Ronald Mansbridge
July 2002

A few years ago in the quincentenary of Tyndale’s birth, I set up a table and chairs outside our Public Library in Weston and quizzed people as they came out. Let me explain for readers outside the United States that Weston, Connecticut is an exurban town, 50 miles from New York City with 10,000 inhabitants in the upper brackets financially and educationally.

Believe it or not, out of 30 people I spoke with, not a single one knew who Tyndale was. The nearest was a lady who had heard the name and thought he might be an English 18th century philosopher. I had a bit more luck with the ministers and priest of our four local churches, Congregational, Episcopal, Roman Catholic and Unitarian. I suggested that on one Sunday in the year the lessons should be read from Tyndale’s translation. This suggestion was accepted with some warmth; but I do not think that it was ever implemented.

This summer I repeated the experiment. I saw a total of 33, 18 women and 15 men, mostly Episcopalian, Jewish, Roman Catholic and agnostic. This time about a third of them recognized the name and two of them knew who Tyndale was. One of these was a man, Jewish, who knew it from his general educational background; the other, an Episcopalian lady, said she had learned about Tyndale during the last few years.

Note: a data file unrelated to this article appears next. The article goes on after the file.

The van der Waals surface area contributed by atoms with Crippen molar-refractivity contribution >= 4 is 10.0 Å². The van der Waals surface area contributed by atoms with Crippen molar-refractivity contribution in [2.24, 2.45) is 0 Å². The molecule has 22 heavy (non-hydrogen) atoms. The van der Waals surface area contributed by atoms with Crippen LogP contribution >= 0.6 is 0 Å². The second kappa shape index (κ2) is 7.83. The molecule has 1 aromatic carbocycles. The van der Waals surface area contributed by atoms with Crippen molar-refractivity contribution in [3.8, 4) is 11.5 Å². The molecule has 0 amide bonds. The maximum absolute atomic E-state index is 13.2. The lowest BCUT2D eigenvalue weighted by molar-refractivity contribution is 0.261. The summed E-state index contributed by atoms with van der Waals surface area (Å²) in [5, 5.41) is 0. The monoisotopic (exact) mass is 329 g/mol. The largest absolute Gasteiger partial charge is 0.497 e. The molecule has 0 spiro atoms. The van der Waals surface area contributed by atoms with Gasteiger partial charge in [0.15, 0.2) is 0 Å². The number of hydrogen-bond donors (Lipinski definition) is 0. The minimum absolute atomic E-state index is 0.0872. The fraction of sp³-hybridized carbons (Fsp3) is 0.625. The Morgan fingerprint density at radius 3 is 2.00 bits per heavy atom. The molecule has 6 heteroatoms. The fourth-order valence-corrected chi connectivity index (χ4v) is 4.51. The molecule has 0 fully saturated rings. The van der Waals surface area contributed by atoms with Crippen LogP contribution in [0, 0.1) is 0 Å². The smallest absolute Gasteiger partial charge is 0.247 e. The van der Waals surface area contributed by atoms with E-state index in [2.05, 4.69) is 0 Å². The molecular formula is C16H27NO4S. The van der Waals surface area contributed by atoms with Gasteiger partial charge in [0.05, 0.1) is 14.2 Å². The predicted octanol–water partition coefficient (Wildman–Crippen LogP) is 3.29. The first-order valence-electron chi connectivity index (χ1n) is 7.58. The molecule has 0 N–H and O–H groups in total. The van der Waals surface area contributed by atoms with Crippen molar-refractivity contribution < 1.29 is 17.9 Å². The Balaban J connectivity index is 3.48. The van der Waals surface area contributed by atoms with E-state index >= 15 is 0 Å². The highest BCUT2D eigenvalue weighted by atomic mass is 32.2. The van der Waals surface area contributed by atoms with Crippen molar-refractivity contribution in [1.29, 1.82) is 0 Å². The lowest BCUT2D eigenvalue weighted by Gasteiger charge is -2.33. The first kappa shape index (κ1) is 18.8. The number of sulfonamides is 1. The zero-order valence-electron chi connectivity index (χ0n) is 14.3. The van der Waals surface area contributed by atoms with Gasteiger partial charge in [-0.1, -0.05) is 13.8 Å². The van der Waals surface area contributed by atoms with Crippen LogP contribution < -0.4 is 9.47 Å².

So we are making a tiny bit of progress. What can we do to speed things up? This time I tried to spread the word a bit by handing out copies of what Paul wrote to the Corinthians about Love.

I think the most successful thing we can do is to encourage the churches to have lessons read occasionally from the Tyndale translation. This has its own reward. I can remember more than 40 years ago reading the lessons in church from the New English Bible and being amused to watch one member of the congregation after another wake up as their ears caught an unfamiliar word or phrase. I hope that there may be a continuing effort in the churches along these lines.

Valid XHTML 1.0!